1:2:3 powders were prepared substantially as described in Example 1, except that propionates (Ba(H3 C--CH2 --COO)2, etc.) were used instead of the acetates. Solutions having a propionates:nitrate ratio of 4:9 and 7:6 were prepared. DSC analysis determined the peak of the SCD reaction to occur at 264 and 289° C., respectively, with -ΔH of 1073 and 2058 kJ/mole, respectively. Pellets made from the thus produced 1:2:3 powders are essentially single phase superconducting YBa2 Cu3 Ox, with Tc (R=0)≧88K.
1:2:3 powders were prepared substantially as described in Example 1, except that respective glycine salts (Ba(H2 N--CH2 --COO)2, etc.), β-alanine salts (Ba(H2 N--CH2 --CH2 --COO)2), etc.) and α-alanine salts (Ba(CH3 --CH2 NH2 --COO)2, etc.) were substituted for the acetate salts. In all three cases the solutions had a 4:9 amino acid:nitrate ratio. DSC analysis determined that the SCD reactions occurred over the range 201-216, 186-195, and 201° C.-216° C., respectively, with peak temperatures of 206, 191, and 206° C., respectively. Pellets made from the thus produced 1:2:3 powders are essentially single phase superconducting YBa2 Cu3 Ox, with Tc (R=0)≧88K.
A spinel powder (NiMn2 O4) was produced by a method substantially as described in Example 1, except that Ni(NO3)2 and Mn(CH3 COO)2 were dissolved in water, with the Ni:Mn ratio being 1:2. The intimate salt mixture was heated on a hot plate, and an exothermic reaction occurred. The resulting precursor material was ground an fired in a Pt boat at 920° C. for 6 hours under O2. The resulting mixed oxide powder was essentially single phase NiMn2 O4, as determined by X-ray diffraction.
A ferrite powder (MnFe2 O4) is produced substantially as described in Example 1, except that Mn(NO3)2 and Fe(CH3 --COO)2 were dissolved in water, with the Mn:Fe ratio being 1:2. The salt mixture is reacted in a furnace under O2, and the resulting precursor material is heated to 920° C. and fired under O2 for 6 hours. The resulting powder is essentially single phase. A bead is formed from the powder by a conventional technique.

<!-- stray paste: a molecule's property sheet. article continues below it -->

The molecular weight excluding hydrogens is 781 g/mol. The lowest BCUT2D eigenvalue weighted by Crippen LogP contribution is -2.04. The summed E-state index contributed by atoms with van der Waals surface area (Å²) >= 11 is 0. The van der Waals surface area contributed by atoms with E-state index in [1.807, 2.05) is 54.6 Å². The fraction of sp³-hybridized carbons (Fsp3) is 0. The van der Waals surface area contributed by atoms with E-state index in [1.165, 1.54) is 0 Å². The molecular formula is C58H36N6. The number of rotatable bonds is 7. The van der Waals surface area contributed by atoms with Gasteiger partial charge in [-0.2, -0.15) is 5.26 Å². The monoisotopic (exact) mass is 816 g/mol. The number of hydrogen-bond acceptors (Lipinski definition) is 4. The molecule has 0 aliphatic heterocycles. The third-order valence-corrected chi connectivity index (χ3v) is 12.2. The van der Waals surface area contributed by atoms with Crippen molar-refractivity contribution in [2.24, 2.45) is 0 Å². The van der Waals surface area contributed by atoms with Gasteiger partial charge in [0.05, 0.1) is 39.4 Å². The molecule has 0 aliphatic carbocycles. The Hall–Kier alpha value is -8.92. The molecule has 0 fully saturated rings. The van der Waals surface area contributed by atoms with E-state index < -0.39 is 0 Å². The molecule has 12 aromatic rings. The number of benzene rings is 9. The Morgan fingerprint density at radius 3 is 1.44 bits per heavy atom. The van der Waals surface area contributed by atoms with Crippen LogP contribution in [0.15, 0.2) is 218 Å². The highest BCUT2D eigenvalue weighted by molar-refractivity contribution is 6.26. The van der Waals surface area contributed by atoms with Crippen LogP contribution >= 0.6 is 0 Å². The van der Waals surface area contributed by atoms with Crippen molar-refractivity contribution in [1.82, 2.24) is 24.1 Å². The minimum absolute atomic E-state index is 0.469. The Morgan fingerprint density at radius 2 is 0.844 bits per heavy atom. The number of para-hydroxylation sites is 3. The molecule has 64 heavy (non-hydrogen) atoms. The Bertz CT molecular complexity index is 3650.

A superconducting oxide powder (Tl2 Ba2 Ca2 Cu3 O10) is produced substantially as described in Example 1, except that two molar units each of Tl(NO3), Ba(CH3 --COO)2, and Ca(CH3 --COO)2, and three molar units of Cu(NO3)2 are dissolved in water.
1:2:3 powder is produced substantially as described in Example 1, except that one half molar unit each of Ba(NO3)2 and Ba(ClO4)2, one molar unit each of Y(CH3 --COO)3 and Ba(CH3 --COO)2, and 3 molar units of Cu(NO3)2 are dissolved in water. The SCD reaction is relatively vigorous.
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|35||*||Superconductor Materials Science Metallurgy, Fabrication, and Applications , edited by Simon Foner and Brian B. Schwartz, Plenum Press, New York and London (Title Page).|
|36||Superconductor Materials Science Metallurgy, Fabrication, and Applications, edited by Simon Foner and Brian B. Schwartz, Plenum Press, New York and London (Title Page).|
|37||*||Symposium on High Temperature Superconducting Materials, Preparation, Properties, Processing, Morehead Planetarium, Unc. Chapel Hill, N.C., Sep. 18, 19, p. 918 7.|
|38||Symposium on High Temperature Superconducting Materials, Preparation, Properties, Processing, Morehead Planetarium, Unc. Chapel Hill, N.C., Sep. 18, 19, p. 918-7.|
|39||*||Yogyo Kyokai Shi (Japan) (1988) vol. 96, No. 4, Synthesis of Superconducting Y Ba Cu O Powder by the Spray Drying Method by M. Awano et al., (abstract).|
|40||Yogyo-Kyokai-Shi (Japan) (1988) vol. 96, No. 4, "Synthesis of Superconducting Y-Ba-Cu-O Powder by the Spray Drying Method" by M. Awano et al., (abstract).|
|41||*||Z. Phys. B Condensed Matter 64, Springer Verlag 1986, Possible High T c Superconductivity in the Ba La Cu O System by J. G. Bednorz et al., pp. 189 193.|
|42||Z. Phys. B-Condensed Matter 64, Springer-Verlag 1986, "Possible High Tc Superconductivity in the Ba-La-Cu-O System" by J. G. Bednorz et al., pp. 189-193.|
|Citing Patent||Filing date||Publication date||Applicant||Title|
|US5162299 *||Dec 14, 1990||Nov 10, 1992||Hughes Aircraft Company||Preparation of superconducting oxide precursor materials by pyrolysis from concentrated nitric acid solution|
|US5369091 *||Feb 22, 1994||Nov 29, 1994||Centro Sviluppo Material S.P.A.||Process for the manufacture of 95% by weight single phase YCBO powder in one combustion step, comprising the use of citrate complex compounds as starting materials|
|US7625843 *||Jan 13, 2006||Dec 1, 2009||Korea Institute Of Machinery & Materials||Method for manufacturing a metal organic deposition precursor solution using super-conduction oxide and film superconductor|
|US20060246216 *||Jan 13, 2006||Nov 2, 2006||Korea Polytechnic University||Method for manufacturing a metal organic deposition precursor solution using super-conduction oxide and film superconductor|
|U.S. Classification||505/481, 156/521, 156/252, 420/901, 423/594.1, 423/593.1, 423/594.16, 505/737|
|International Classification||C01G15/00, C01B13/18, C04B35/26, C01G1/00, C01G49/00, C01G3/00, C04B35/45|
|Cooperative Classification||Y10T156/1056, Y10T156/1339, Y10S420/901, Y10S505/737, C01G3/006, C01P2002/32, C04B35/26, C04B35/45, C01P2002/88|
|European Classification||C01G3/00D, C04B35/45, C04B35/26|